The Golden State Warriors seem to surprise me every year. They are constantly improving and showing the world the excellence they possess. Many people see this as ‘unfair’ and ‘unearned’ because of their super team. Before, I analysis the Warriors super team let’s clear up one thing. The hate towards the Warriors players should be channeled to the general manager of each of the other 29 NBA teams. As you will see below, the general managers (Bob Myers and Jerry West) of the Warriors are the brilliant mind behind the super team. With that being said, let’s breakdown the 2016-2017 Golden State Warriors. Below, I included a table with every player on the Warriors roster, the team that drafted them, how many years they have been with the Warriors, their contract details, and how their 2016-2017 salary cap hit number compares to other players in the league that play the same position.


Drafted By Years w/ Warriors Contract Expires Position Rank

Matt Barnes

Memphis 1 1yr / $383k 2017 N/A
Ian Clark Undrafted 2 1yr / $1.02 Million 2017


Stephen Curry

Golden State 8 4yr / $44 Million 2017 16

Kevin Durant

Seattle 1 2yr / $54.27 Million 2018 2
Draymond Green Golden State 5 5yr / $82 Million 2020


Andre Iguodala Philadelphia 4 4yr / $48 Million 2017


Damian Jones

Golden State 1 2yr / $2.48 Million 2020 N/A

Shaun Livingston

Los Angeles 3 3yr / $16.63 Million 2017


Kevon Looney Golden State 2 3yr / $3.55 Million 2019


James Michael McAdoo

Undrafted 3 1yr / $980k 2017 N/A
Patrick McCaw Milwaukee 1 2yr / $1.49 Million 2018


JaVale McGee

Washington 1 1yr / $1.4 Million 2017 52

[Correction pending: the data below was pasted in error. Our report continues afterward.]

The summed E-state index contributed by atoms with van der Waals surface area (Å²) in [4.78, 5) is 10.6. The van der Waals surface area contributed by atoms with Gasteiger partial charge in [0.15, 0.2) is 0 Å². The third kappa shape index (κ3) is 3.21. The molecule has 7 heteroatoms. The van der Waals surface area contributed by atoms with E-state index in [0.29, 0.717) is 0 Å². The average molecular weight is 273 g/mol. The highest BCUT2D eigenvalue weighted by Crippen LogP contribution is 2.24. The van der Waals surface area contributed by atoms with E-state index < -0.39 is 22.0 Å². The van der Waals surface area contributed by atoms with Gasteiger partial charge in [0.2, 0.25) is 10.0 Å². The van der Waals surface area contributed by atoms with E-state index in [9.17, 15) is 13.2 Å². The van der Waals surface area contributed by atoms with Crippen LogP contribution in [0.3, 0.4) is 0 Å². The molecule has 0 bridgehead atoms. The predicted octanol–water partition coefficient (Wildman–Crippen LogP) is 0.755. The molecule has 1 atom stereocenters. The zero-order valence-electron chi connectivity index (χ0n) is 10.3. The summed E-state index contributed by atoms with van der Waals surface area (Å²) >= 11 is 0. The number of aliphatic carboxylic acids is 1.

Zaza Pachulia Orlando 1 1yr / $2.9 Million 2017


Klay Thompson Golden State 6 4yr / $68.98 Million 2019


Who are the center pieces of Golden State’s team? Draymond, Curry, Klay, and now Durant. 3 out of 4 of those players were drafted by the warriors; no free agent frenzy, just pure genius by the general managers. Next, who was on the Warriors before their first championship? Curry, Draymond, Klay, and Iggy. All of them are major contributors, in fact, with the exception of Durant, no one else on Golden State’s roster averaged more than 20 minutes per regular season game and 15 minutes per playoff game. Golden State’s success can be contributed to genius general managers and excellent player development. Before I get into the contract figures, I want to say that I’m aware of Curry’s contract and how it is partly skewed due to an injury the season before he signed it. After looking at all the contract numbers, one thing is prevalent, everyone is underpaid (exclude Durant, who has a max deal). Curry is paid less than Brandon Knight and Eric Bledsoe; Draymond is paid less than Enes Kanter and Bismack Biyombo; and Klay is paid less than Wesley Matthews and Nicolas Batum. All three of those players are clearly more valuable than the players that are paid more than them. Golden State’s success can be pinned to genius general managers, excellent player development, and strategic player contracts. But, what I told you that there’s another reason that trumps all three of these reasons. Players are chasing championships instead of money. This is partly due to players intrinsically valuing championships more than money and partly due to the league salary cap increasing 170% over the past four years. Players throughout the league are making more today than they ever have. This leads players to chase championship, a dream other than money, understanding that sufficient money is everywhere. In essence, everyone is able to get theirs. Appreciate the shift of values within players’ minds and don’t criticize excellence, embrace it!